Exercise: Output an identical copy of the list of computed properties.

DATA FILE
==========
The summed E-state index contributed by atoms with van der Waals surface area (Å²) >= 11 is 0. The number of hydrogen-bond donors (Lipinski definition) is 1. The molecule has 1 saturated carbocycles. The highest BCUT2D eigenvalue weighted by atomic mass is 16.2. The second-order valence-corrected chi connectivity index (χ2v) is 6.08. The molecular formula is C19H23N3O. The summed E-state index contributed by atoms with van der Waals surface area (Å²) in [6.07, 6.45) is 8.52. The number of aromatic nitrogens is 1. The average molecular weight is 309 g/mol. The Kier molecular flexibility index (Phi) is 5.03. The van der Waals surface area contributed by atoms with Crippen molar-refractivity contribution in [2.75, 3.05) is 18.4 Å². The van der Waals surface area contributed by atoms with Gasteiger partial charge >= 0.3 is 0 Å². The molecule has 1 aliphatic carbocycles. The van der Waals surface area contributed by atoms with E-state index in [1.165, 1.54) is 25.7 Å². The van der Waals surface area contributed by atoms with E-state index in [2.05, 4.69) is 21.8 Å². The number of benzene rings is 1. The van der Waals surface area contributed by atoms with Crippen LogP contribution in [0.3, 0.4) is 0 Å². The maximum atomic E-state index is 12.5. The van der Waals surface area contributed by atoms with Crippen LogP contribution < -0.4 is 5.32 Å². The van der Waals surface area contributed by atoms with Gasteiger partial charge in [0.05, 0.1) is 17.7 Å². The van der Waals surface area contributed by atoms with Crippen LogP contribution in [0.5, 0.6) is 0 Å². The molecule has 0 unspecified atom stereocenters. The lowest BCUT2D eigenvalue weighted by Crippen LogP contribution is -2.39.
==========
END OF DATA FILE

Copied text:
The summed E-state index contributed by atoms with van der Waals surface area (Å²) >= 11 is 0. The number of hydrogen-bond donors (Lipinski definition) is 1. The molecule has 1 saturated carbocycles. The highest BCUT2D eigenvalue weighted by atomic mass is 16.2. The second-order valence-corrected chi connectivity index (χ2v) is 6.08. The molecular formula is C19H23N3O. The summed E-state index contributed by atoms with van der Waals surface area (Å²) in [6.07, 6.45) is 8.52. The number of aromatic nitrogens is 1. The average molecular weight is 309 g/mol. The Kier molecular flexibility index (Phi) is 5.03. The van der Waals surface area contributed by atoms with Crippen molar-refractivity contribution in [2.75, 3.05) is 18.4 Å². The van der Waals surface area contributed by atoms with Gasteiger partial charge >= 0.3 is 0 Å². The molecule has 1 aliphatic carbocycles. The van der Waals surface area contributed by atoms with E-state index in [1.165, 1.54) is 25.7 Å². The van der Waals surface area contributed by atoms with E-state index in [2.05, 4.69) is 21.8 Å². The number of benzene rings is 1. The van der Waals surface area contributed by atoms with Crippen LogP contribution in [0.3, 0.4) is 0 Å². The maximum atomic E-state index is 12.5. The van der Waals surface area contributed by atoms with Crippen LogP contribution < -0.4 is 5.32 Å². The van der Waals surface area contributed by atoms with Gasteiger partial charge in [0.05, 0.1) is 17.7 Å². The van der Waals surface area contributed by atoms with Crippen LogP contribution in [0.5, 0.6) is 0 Å². The molecule has 0 unspecified atom stereocenters. The lowest BCUT2D eigenvalue weighted by Crippen LogP contribution is -2.39.